Martin Galvin

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For the American poet and teacher, see Martin Galvin (poet).

Martin J. Galvin (born January 8, 1950) is an Irish American lawyer, publisher and activist, and former director of NORAID.[1]


Galvin was born on January 8, 1950, the son of a fireman. He attended Catholic schools, Fordham University and Fordham University School of Law.[2] He previously worked as hearing officer for the New York City Department of Sanitation.[3]

Galvin and his wife, Carmel (born 1956), have a son, Martin, Jr.[4][5]

Political activism[edit]

Galvin was the publicity director for the New York-based NORAID, an Irish American group fund-raising organization which raised money for the families of Irish republican prisoners, but was also accused by the American, British, and Irish governments to be a front for the supply of weapons to the Provisional IRA.[6][7][8] Brian Jenkins, an expert on political violence at the RAND Corp, noted, "A group can move a dollar from its humanitarian budget to its weapons budget to some other budget and it's still a dollar. And if you reduce the burden an organization has to deal with in taking care of its people, you free money for weapons."[9]

Galvin became a publisher of The Irish People in the 1980s. He was banned from Northern Ireland because of a speech he gave that seemed to endorse terrorism. In August 1984 he defied the ban, and slipped across the border. Shortly thereafter a man was killed during a rally in West Belfast when the Royal Ulster Constabulary tried to arrest Galvin.[citation needed]The following year Galvin attended a mass funeral for an IRA member killed when a makeshift grenade launcher he was trying to fire at a local police station exploded in his face.[10] In 1989 Galvin was arrested and deported for violating the exclusion ban yet again.[11]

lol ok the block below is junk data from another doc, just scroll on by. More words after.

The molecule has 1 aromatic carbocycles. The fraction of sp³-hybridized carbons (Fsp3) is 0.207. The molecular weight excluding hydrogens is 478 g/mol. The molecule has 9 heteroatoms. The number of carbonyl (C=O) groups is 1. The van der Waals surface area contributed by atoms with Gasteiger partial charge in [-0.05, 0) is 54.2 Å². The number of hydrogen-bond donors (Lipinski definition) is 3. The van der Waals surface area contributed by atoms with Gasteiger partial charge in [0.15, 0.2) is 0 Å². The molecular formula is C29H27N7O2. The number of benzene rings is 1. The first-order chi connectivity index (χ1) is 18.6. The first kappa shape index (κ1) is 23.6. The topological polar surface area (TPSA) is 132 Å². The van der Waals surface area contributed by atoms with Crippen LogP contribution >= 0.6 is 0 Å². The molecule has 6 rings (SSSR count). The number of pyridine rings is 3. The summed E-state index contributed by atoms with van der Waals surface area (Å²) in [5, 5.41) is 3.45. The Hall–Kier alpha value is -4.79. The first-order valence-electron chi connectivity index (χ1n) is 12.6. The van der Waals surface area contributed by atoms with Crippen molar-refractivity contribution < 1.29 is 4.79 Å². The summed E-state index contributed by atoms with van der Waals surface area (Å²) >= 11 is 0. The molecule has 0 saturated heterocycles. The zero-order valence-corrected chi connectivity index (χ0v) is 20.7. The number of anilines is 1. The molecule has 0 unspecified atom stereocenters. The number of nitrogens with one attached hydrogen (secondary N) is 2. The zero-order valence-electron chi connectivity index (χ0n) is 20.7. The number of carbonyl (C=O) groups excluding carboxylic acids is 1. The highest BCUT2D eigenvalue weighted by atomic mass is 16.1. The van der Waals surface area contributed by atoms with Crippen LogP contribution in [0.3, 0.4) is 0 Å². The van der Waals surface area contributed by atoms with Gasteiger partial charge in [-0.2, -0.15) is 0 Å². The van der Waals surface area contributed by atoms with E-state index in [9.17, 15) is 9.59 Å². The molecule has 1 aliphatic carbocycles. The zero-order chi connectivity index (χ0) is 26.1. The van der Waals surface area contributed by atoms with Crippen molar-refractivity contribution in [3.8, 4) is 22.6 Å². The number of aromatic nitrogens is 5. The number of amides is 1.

Galvin has slammed the peace process as a betrayal of republican ideals,[12] and has characterized IRA's decision to open up its arms dumps to international inspectors as a surrender.[13]


  1. ^ "How the peace train pulled out without Martin Galvin". Belfast Telegraph. May 24, 2010. 
  2. ^ "America's Leading Ira Supporter, Martin Galvin, Says He "Understands" Why Terrorists Targeted Mrs. Thatcher". People. September 5, 1984. 
  3. ^ "Martin Galvin's Message". The New York Times. August 15, 1984. 
  4. ^ Reference to Martin Galvin, Jr.,; accessed June 10, 2014.
  5. ^ Wedding of Martin Galvin, Jr. and Emer Larkin,; accessed June 10, 2014.
  6. ^ [1]
  7. ^ [2]
  8. ^ [3]
  9. ^ "Ties to Terrorism: Extremists Tap Into U.S. Money Tree". Los Angeles Times. March 3, 1988. 
  10. ^ "American Defies Ban and Attends IRA Services". Los Angeles Times. August 10, 1985. 
  11. ^ "Pro-IRA American Seized in Ulster; Had Been Barred". Associated Press. August 16, 1989. 
  12. ^ "'Traitors' — Martin Galvin's Rap for "Sell Out" by Sinn Féin". Sunday World. June 19, 2011. 
  13. ^ "Republican rebels gain strength". The Observer. June 24, 2000. 

External links[edit]